Guzman: Marquez is my model

It was the second half of Mexico’s second Group A clash here at the FIFA U-17 World Cup 2011 when, with the host nation leading 1-0 against Congo, the African side suddenly poured forward in attack. There once again to sniff out the danger was defender Carlos Guzman, who - after winning the ball back - pulled off a neat shimmy before turning on a sixpence to evade the attentions of two opposing players, triggering an enthusiastic ovation from the 25,000-strong crowd in the Estadio Morelos.

“If you think how motivating it is to play in a World Cup in your own country, just imagine what it’s like to do so in your city, in your team’s stadium and with your friends and family close by. It’s twice as exciting,” said 17-year-old Guzman, the only member of this El Tri squad that plays for Monarcas in Morelia, where Mexico have played and won their opening two games.

Class at the back
Having joined Monarcas’ youth ranks at the age of 13, Guzman has already been called up to train with the club’s first-team squad on a couple of occasions. And though a top-flight debut appears some way off for the moment, his coaches for club and country have been encouraging him to keep working on his forte: an innate ability to start moves from the back.

“I’ve always enjoyed bringing the ball out of defence, it’s like it was something I was born with,” El Tri’s No3 told FIFA.com. “In fact, I’ve modelled myself on Rafa Marquez, whose class on the ball is incredible. And though we have different styles I like [Carles] Puyol too, because he always gives it everything he’s got to win. Just like me.”

It’s normal that we’re being tagged as contenders because we’ve performed well and we’re playing at home. We’ve got character and physically we can compete with anyone.
Carlos Guzman on Mexico's chances

His performance against the Congolese backed up that statement, with Guzman very nearly weighing in with a goal in the 2-1 success, while the scores were still locked at 1-1. “I’ve had one scoring chance in each game so far, so let’s hope it’s a case of third time lucky. Of course I’d love to score against the Netherlands but, if I could choose, I’d rather score in the knockout stages instead.”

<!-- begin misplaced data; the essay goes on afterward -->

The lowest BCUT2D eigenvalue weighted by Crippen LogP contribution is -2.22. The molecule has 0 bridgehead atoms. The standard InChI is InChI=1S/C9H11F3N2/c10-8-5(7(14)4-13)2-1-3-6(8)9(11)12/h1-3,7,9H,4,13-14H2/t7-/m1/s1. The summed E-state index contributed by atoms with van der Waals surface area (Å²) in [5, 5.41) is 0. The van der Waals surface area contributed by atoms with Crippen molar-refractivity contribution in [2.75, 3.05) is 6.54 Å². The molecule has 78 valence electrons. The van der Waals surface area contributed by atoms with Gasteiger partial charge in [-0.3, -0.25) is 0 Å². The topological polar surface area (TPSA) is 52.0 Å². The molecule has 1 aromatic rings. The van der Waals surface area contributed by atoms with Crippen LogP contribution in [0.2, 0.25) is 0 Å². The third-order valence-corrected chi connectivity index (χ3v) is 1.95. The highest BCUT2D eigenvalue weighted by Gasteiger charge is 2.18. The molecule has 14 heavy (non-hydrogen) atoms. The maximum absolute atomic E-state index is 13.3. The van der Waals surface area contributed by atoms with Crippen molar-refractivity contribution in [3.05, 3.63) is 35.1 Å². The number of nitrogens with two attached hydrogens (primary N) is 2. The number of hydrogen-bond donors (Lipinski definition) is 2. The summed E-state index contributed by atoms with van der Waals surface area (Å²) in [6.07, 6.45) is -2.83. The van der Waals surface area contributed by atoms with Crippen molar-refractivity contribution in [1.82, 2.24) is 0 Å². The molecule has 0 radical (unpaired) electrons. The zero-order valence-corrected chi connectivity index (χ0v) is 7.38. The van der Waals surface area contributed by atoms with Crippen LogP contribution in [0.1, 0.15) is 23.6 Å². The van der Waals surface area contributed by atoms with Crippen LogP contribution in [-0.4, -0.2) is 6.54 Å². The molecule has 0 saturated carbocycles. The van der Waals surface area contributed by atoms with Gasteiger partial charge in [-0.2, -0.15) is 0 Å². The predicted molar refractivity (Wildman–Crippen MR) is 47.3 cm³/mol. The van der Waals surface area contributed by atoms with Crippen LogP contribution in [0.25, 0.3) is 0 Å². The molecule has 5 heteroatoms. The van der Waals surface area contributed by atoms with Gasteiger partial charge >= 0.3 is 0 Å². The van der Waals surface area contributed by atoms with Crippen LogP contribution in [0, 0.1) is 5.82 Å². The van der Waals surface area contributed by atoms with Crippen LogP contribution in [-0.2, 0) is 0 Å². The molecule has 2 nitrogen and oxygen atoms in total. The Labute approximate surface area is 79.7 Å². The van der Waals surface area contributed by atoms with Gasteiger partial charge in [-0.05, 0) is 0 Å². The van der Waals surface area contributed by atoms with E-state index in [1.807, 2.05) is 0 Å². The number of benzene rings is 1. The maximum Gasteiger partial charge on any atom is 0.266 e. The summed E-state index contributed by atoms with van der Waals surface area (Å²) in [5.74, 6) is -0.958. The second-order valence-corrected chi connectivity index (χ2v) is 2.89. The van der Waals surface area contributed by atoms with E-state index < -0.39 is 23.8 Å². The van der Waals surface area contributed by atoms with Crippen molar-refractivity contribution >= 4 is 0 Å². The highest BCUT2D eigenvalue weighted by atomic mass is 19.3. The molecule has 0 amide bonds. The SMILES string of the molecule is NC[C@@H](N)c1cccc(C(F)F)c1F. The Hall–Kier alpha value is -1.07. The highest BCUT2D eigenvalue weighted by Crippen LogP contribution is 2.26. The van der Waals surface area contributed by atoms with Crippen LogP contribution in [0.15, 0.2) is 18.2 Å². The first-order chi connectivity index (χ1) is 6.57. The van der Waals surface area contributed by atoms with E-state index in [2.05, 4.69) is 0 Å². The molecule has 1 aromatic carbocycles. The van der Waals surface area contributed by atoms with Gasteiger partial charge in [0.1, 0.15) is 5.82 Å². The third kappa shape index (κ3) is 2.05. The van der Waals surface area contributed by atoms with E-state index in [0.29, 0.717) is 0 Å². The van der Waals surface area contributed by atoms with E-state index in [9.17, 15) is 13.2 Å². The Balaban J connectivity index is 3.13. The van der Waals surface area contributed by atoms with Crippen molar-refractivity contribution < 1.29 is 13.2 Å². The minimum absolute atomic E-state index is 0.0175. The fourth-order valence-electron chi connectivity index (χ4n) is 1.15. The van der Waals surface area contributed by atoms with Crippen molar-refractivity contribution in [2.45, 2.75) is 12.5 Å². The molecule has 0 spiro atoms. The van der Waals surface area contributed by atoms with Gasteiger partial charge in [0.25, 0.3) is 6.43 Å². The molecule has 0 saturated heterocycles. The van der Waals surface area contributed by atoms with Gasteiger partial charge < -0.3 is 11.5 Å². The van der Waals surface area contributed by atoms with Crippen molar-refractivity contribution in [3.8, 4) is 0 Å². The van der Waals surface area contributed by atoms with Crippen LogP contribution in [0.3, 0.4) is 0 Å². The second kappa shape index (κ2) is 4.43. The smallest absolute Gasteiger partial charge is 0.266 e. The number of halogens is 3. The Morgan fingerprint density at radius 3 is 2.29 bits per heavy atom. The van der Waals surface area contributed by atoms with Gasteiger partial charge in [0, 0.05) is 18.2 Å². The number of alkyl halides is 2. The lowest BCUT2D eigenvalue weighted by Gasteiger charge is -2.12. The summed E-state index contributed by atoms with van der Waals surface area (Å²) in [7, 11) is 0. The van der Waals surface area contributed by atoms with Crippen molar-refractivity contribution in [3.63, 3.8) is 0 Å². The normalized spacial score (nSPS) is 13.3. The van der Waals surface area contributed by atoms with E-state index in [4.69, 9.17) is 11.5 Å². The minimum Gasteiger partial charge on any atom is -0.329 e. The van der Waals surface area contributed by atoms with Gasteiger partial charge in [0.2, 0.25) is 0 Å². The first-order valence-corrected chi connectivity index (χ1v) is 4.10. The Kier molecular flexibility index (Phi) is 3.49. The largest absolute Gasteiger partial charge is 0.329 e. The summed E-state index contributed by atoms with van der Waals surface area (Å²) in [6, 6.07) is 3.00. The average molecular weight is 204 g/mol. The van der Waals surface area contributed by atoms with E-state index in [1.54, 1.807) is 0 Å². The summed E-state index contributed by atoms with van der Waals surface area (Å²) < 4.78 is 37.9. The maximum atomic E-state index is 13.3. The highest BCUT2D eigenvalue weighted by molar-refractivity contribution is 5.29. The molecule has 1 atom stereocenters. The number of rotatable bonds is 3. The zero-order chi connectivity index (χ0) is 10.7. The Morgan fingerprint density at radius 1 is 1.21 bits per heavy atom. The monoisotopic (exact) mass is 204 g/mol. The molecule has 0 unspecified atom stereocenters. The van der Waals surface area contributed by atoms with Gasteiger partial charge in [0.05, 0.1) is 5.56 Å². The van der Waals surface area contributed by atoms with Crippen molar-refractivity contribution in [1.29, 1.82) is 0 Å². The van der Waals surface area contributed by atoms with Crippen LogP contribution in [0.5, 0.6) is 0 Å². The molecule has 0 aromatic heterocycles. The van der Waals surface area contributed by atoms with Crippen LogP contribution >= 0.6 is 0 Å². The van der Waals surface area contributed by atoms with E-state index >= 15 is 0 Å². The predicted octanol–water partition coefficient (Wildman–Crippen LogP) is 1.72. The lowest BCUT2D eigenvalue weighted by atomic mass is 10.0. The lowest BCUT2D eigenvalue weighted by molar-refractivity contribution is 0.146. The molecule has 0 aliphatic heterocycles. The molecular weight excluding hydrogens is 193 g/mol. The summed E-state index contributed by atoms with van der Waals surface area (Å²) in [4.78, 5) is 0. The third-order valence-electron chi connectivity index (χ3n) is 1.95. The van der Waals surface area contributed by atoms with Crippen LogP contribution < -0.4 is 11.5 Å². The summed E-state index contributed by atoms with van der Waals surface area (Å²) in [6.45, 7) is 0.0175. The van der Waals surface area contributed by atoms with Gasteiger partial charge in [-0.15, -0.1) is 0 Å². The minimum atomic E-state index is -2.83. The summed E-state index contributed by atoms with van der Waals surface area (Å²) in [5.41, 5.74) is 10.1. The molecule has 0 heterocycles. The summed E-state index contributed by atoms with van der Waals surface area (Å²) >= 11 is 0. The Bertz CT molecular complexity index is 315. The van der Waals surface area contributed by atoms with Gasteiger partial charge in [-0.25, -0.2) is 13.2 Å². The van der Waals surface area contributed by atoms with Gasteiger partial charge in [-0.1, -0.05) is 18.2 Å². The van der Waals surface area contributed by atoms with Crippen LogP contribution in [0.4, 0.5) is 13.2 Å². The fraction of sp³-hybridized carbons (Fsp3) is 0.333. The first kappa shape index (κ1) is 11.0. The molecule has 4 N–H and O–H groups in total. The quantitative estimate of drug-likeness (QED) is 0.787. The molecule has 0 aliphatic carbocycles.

Intriguingly, the player shares a surname with Ever Guzman, who was Mexico’s second top scorer in their global U-17 triumph at Peru 2005. Though the pair are not related, they do know each other, share a birth place and are both products of Monarcas’ youth system. “That’s right,” said Carlos. “And let’s hope things go as well for me here and they did for him (in Peru).”

One step at a time
Nor does Guzman shy away from giving his verdict on the struggles of Mexico’s final group opponents the Netherlands: “Their results have surprised us, but the Dutch are still the European champions.

“They’re a different kind of team to the ones we’ve faced so far, they’ve similar characteristics to ours and it’s always easier taking on opponents that are willing to have a go. But we’ve got a solid defence, so we’re prepared for a match that swings from end-to-end.”

With Mexico now classed by many observers as the tournament favourites, on the back of their wins over Korea DPR and Congo, Guzman underlined the importance of not believing the hype. “It’s normal that we’re being tagged as contenders because we’ve performed well and we’re playing at home. We’ve got character and physically we can compete with anyone. But we mustn’t let the praise go to our heads. This squad is strong and isn’t getting carried away.”

On the same theme, the full-back emphasised the fact that El Tri remain fully focused, despite having already secured a Round of 16 berth. “It’s satisfying to have achieved our first objective, but we’re not going to switch off now – we want to win the group,” he said as the interview drew to a close.

“After that we need to take it one round at a time, though just like any other side going into a World Cup we want to be crowned champions. We’ll show respect and stay humble, of course, but we want to go all the way.”